A few years ago, I went by another name for a couple of weeks, Juror Number One. It was a medical malpractice lawsuit, and I was fascinated by the jury selection process. The quality of their questions determined the mix of people who held the power. In my opinion, their questions were crappy.
The defense asked…
“Do you have a doctor in your immediate family.”
I answered the question asked.
“Yes. My father.”
By the time prospective jurors in the teens and twenties answered, if they had a second cousin once removed who worked in the medical profession, everyone knew about it. No surprise, they were not selected to serve on the jury.
Neither legal team circled back to broaden their definition of immediate family for all the potential jurors nor did they ask if anyone had an association with the hospital. They also didn’t ask how those relationships, if any, may stop a potential juror from keeping an open mind on the case. Guess nobody cared that my uncle was Chief of Obstetrics at the same hospital as the doctor who was on trial.
They also never asked the question…
“Are you familiar with anyone on the legal team?”
I was 95% sure I was at a party with one of the younger lawyers on the defense team when we were both in High School. Somewhere in the back of my mind, I had a vision of him drinking a beer or two when he was underage. We weren’t friends, so it didn’t really matter, but I spent a lot of time trying to remember his name and thought about digging out old yearbooks.
It wouldn’t have surprised if he recognized me too, but he was the junior lawyer at the table, mostly taking notes, and nobody asked his input. It didn’t come up.
Questions asked and omitted would determine what happened next. I was selected and served for over a week before the case settled. I should never have served on that jury.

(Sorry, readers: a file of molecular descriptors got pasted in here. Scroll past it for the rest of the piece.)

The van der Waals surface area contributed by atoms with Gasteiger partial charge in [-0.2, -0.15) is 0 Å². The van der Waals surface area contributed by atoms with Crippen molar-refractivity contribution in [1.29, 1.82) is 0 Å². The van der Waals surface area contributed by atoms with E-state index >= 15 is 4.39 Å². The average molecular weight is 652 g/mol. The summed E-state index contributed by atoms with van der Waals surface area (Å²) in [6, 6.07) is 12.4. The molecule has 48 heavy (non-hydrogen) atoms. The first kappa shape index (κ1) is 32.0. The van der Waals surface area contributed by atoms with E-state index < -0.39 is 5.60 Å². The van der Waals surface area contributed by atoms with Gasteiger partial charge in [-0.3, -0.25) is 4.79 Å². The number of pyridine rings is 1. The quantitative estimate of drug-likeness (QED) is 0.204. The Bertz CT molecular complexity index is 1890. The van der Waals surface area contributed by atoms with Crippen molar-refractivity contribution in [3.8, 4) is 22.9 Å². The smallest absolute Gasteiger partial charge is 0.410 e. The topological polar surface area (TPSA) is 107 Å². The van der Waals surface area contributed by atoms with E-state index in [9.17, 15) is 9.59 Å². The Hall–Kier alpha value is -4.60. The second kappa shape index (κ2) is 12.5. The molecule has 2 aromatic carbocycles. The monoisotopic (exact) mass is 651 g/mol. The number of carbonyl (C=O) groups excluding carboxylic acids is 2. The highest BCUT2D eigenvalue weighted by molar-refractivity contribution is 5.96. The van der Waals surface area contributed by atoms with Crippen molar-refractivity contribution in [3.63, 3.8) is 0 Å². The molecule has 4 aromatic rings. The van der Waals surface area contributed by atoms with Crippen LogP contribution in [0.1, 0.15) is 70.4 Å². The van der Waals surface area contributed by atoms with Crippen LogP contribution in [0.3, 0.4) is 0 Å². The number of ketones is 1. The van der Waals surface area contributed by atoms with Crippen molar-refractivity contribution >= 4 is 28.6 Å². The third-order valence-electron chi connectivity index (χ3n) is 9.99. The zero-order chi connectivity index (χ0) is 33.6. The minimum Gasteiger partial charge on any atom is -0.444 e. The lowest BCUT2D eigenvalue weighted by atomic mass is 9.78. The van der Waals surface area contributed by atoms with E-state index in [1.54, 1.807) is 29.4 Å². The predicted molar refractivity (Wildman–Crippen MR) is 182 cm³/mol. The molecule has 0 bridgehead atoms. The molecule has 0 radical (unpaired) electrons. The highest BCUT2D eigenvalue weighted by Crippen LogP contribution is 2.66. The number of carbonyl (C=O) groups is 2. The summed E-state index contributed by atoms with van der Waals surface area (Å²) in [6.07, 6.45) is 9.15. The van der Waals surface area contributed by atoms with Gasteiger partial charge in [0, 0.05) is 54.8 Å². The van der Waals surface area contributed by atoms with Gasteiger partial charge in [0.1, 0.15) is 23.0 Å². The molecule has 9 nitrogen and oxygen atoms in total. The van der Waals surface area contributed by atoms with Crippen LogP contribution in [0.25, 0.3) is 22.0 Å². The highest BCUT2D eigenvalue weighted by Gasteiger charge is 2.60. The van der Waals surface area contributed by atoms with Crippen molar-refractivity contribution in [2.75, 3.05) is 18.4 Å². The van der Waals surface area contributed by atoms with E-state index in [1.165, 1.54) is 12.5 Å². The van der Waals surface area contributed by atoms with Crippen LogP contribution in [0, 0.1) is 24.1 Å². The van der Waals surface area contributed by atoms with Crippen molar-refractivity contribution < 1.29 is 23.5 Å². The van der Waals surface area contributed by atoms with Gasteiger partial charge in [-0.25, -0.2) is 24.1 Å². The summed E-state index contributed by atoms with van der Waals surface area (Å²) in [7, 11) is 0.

The Quality of a Leader’s Questions Matters
We like to think that leadership is all about doing; action taken, issues resolved. In reality, effective leadership is also about learning. Leaders need to understand the landscape, challenges, roadblocks, opportunities, and ideas. How? They ask great questions.
Unfortunately, not all leaders have mastered the concept of “great questions” and end up asking questions that match their desired answers. Their questions validate the course of action that they want to take. They don’t seek to understand, they ask to confirm.
Other leaders ask questions to gather information so they can make a final decision. Just the facts, ma’am.
Even fewer ask: What do you think? What am I missing?
The Power of Questions: Closed Questions vs. Open-Ended Questions
During the jury selection, more important than the questions that they didn’t ask, was the kind of questions that they did ask. They were all closed questions.
Closed Questions: A simple yes or no can answer the question. They can be answered in a single word.
Do you think that’s a good idea?
Can we move on?
Open-Ended Questions: Tell you about what someone thinks because you ask them to elaborate. It takes more than one word to answer.
What do you think we need to explore further?
How would you approach the situation?
Why would you take that path?
It all comes down to this: It’s impossible to understand how people think unless you ask. The most powerful questions for leaders (and lawyers during voir dire) are open-ended questions.
Tips for Open-Ended Questions for Leaders
There’s room for both styles of questions in your life and leadership but learning to ask open-ended questions consistently will transform your leadership, communication, and relationships.
First, be aware of how your questions influence the answer. Lead with curiosity and put aside your desire to confirm.
After you’ve asked your open-ended question, stop talking! This may seem obvious, but if you cut someone off or ask another leading question, you’ll never get the full picture.
Open-ended questions challenge team members to have opinions, articulate their perspectives, and flex their leadership. That’s what every leader wants – a team of thinkers who are empowered to ideate and create stronger outcomes.
Lastly, when you’re coaching team members, focus on open-ended questions too. Their observations and insights matter, not only your experience and know-how.
Did you know?: You can spot an open-ended question by the first word – most often it’s what, how or why.
Is your default asking open-ended questions or is your M.O. questioning to confirm?
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